Leave a comment:


  • Al Bundy's Eyes
    replied
    Originally posted by Scott Nelson View Post
    Keep going everyone...this is all leading towards something big. What, I have no idea, but its getting there slowly. Follow MrBarnett.
    Hi Mr Nelson,

    It's not in the realms of fantasy though, is it? Dorset St McCarthy was a dubious character for sure, but the name appearing on Abberlines leaving shindig doesn't mean it was impossible it was him, does it? I think Gary's done a fair job of presenting the case for Dorset Jack. If anything, the tangential Bobby namesake takes more convincing.

    Abberline was the 'go to' man in Whitechapel. How did he keep his finger on the proverbial pulse? But that's speculation, and what Gary's posted is perfectly reasonable. It doesn't change much, there's no conspiracy. McCarthy was a prominent local business owner. Outside of the Ripper killings, I would imagine that Fred's insight into Whitechapel would rely on relationships with those types. That's also speculation on my part. By the by, Gary's points are reasonable. McCarthy was a ****, but a **** that could realistically contribute to a Whitechapel officer's do.

    Just my view.

    Leave a comment:


  • Scott Nelson
    replied
    Keep going everyone...this is all leading towards something big. What, I have no idea, but its getting there slowly. Follow MrBarnett.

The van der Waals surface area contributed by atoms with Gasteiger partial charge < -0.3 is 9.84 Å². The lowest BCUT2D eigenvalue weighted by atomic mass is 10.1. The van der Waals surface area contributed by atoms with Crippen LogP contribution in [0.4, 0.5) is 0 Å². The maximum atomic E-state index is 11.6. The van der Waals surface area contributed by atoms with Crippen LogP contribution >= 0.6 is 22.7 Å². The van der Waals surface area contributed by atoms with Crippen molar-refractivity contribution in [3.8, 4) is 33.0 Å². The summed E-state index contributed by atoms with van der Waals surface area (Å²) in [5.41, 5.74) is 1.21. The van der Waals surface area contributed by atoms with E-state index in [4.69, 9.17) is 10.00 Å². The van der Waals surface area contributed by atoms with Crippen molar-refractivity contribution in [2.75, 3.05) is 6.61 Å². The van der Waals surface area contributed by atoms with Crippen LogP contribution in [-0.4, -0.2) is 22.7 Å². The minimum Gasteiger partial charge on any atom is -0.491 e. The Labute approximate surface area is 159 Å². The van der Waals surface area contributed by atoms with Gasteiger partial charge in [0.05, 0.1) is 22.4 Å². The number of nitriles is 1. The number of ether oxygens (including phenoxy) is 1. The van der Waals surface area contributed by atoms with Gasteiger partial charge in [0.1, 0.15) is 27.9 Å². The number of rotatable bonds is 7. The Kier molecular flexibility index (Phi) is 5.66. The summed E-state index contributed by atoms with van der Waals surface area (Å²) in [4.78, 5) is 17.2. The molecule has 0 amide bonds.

Leave a comment:


  • MrBarnett
    replied
    Originally posted by MrBarnett View Post

    Of course there were rough characters around, and of course the lodging house keepers employed men who could keep order in their premises. Just as club owners and publicans in rough areas have always done.

    I have great respect for Dan Cruikshank, but I suspect his talk of gangs is his own interpretation. And you’ll notice he seems to believe that Booth himself wrote Duckworth’s notes, so he perhaps didn’t research the subject too deeply. I bet if you were to ask Dan Cruikshank who Billy Maher worked for, he’d answer, ‘Who?’

    It would seem that at one point Jack McCarthy’s younger brother, Danny, was Billy’s ‘governor’, but when Danny died he switched his allegiance to Danny’s widow, Anne (Bill Crossingham’s daughter). You may recall that Maher and two other men launched a vicious attack on Maggie Sullivan, then Bill Crossingham’s ‘faux wife’. Billy stabbed her in the face and the head and dragged her out of one of Crossingham’s houses. There was a suggestion at the time that Crossingham himself had ordered the attack. That’s as may be, but I suspect Ann May have been behind it in some way. I doubt there was any love lost between Ann and Maggie, the woman who would become her stepmother and who would eventually deprive her of her father’s legacy.



    Maggie S. was stabbed in the face and side.

    Leave a comment:


  • MrBarnett
    replied
    I think Dorset Street JM may indeed have been a member of an organisation - the ‘Hambones’. Of course, the Jack McCarthy shown on this list after Marie Kendall and Steve McCarthy could have been an unassuming PS from Lambeth who had theatrical leanings.

    You never know.
    Last edited by MrBarnett; 11-01-2020, 05:29 PM.

    Leave a comment: